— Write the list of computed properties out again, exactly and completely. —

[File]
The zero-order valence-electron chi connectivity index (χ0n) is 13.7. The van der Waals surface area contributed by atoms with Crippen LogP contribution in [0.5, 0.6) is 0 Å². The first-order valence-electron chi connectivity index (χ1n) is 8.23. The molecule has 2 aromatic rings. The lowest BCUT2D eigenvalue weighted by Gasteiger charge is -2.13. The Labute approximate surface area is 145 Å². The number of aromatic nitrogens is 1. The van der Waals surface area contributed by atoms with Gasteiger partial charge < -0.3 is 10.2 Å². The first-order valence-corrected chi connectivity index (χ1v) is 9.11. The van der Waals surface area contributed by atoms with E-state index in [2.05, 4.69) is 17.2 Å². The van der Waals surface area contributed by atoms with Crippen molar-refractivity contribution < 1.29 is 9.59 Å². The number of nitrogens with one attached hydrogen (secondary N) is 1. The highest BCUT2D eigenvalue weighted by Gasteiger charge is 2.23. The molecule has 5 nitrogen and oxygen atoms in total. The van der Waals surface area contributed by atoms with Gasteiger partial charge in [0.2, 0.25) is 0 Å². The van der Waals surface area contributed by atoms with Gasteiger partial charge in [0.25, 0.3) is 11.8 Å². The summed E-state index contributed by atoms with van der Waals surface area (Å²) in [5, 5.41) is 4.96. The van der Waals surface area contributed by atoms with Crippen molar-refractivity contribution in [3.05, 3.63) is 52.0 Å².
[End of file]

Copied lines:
The zero-order valence-electron chi connectivity index (χ0n) is 13.7. The van der Waals surface area contributed by atoms with Crippen LogP contribution in [0.5, 0.6) is 0 Å². The first-order valence-electron chi connectivity index (χ1n) is 8.23. The molecule has 2 aromatic rings. The lowest BCUT2D eigenvalue weighted by Gasteiger charge is -2.13. The Labute approximate surface area is 145 Å². The number of aromatic nitrogens is 1. The van der Waals surface area contributed by atoms with Gasteiger partial charge < -0.3 is 10.2 Å². The first-order valence-corrected chi connectivity index (χ1v) is 9.11. The van der Waals surface area contributed by atoms with E-state index in [2.05, 4.69) is 17.2 Å². The van der Waals surface area contributed by atoms with Crippen molar-refractivity contribution < 1.29 is 9.59 Å². The number of nitrogens with one attached hydrogen (secondary N) is 1. The highest BCUT2D eigenvalue weighted by Gasteiger charge is 2.23. The molecule has 5 nitrogen and oxygen atoms in total. The van der Waals surface area contributed by atoms with Gasteiger partial charge in [0.2, 0.25) is 0 Å². The van der Waals surface area contributed by atoms with Gasteiger partial charge in [0.25, 0.3) is 11.8 Å². The summed E-state index contributed by atoms with van der Waals surface area (Å²) in [5, 5.41) is 4.96. The van der Waals surface area contributed by atoms with Crippen molar-refractivity contribution in [3.05, 3.63) is 52.0 Å².